Confession might feel shameful to us at first, but it is actually the opposite. When we confess, we lose the need to hide from the Lord, and we learn to accept God's forgiveness and grace, which are abundant and freely given. 1 John 1:9 promises this: “If we confess our sins, he is faithful and just and will forgive us our sins and purify us from all unrighteousness.”

Confession makes us into a particular kind of people: a people who do not hide and live in shame, but people who are renewed and lighter. People slowly becoming more and more like the one forgiving us. We do not live under the weight of what we have done, but with the joy of one whose debt has been pardoned.

It is a common thing to assume that the person God wants us to be is some future person that we have not yet achieved. But becoming whole is more like an excavation process to the person that we were always meant to be. Confession is a key part of this process, allowing God to search us and reveal to us what he wants us to be.

"As we also have forgiven our debtors"

Do you notice that Jesus uses the word "as" here? That means that it is assumed that anyone who is following Jesus is actively forgiving others who have wronged them. Jesus is establishing, in this prayer, that the life of a Christian is a life of forgiveness.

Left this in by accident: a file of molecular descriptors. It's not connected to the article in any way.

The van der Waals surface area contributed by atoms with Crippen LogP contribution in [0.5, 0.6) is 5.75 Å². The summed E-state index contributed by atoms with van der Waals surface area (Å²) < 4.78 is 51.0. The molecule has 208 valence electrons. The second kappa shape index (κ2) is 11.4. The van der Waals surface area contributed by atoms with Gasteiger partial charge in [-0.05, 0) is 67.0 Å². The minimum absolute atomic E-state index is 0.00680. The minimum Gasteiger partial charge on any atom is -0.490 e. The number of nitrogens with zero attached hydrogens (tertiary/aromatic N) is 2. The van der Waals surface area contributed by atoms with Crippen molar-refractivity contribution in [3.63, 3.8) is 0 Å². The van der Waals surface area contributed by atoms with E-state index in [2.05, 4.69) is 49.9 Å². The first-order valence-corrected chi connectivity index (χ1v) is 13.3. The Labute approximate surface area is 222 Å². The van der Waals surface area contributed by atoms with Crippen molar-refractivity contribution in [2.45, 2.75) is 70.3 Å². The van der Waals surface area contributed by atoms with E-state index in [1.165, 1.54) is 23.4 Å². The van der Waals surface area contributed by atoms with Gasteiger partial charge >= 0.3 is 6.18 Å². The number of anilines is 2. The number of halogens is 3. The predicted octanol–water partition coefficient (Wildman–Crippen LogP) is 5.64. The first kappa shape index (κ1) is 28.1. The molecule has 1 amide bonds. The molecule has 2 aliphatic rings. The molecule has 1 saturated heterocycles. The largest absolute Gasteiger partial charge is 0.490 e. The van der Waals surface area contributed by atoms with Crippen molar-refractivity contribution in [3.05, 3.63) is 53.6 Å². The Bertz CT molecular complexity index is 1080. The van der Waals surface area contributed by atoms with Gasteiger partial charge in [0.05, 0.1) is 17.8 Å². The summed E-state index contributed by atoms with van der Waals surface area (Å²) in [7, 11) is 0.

Let's notice the importance of the order here, as well. We are first forgiven by God, and we live that forgiveness and grace out by offering forgiveness to others. What we experience in Christ, we extend to others. In doing this, we help to grow the Kingdom. And extending forgiveness to those who have wronged us is an important aspect of this!

What Jesus did on the cross is forgive our debt. But, as Tim Mackie points out, he also forgave the debt of everyone who has ever and will ever wrong us. Asking for forgiveness from God inspires in us humility and repentance. Forgiving others shapes us into people of mercy that incarnationally live out what God has done for us.

In John 5:6, Jesus asks a man who has been ill for 38 years, "Would you be made whole?" Why would Jesus ask that? It feels kind of obvious, right: of course someone who is suffering would want to be healed. But at the same time, holding on to our pain and burden allows us to feel justified in our anger.

Our default setting is to feel angry, to justify our reactions, to experience shame and desire self-preservation. True healing requires us to let go of all of that. This is the heart of human nature; so how do we move beyond this to a place of forgiveness? Practice.

Unforgiveness traps us in pain and torment for a long time. Yet it can be hard to let go of anger and resentment. This is not an easy or natural task; we need supernatural help to truly make it happen. Jesus tells us in Luke 6:27-28 to "pray for those who mistreat us." Praying for people who have hurt us is hard, but it helps to change our hearts and attitudes toward them.

Both confession and forgiveness are difficult things to engage in. They are not always our first nature. But by the spirit’s help, we can practice these things until they do become second nature. And as we do, we become the people God has created us to be.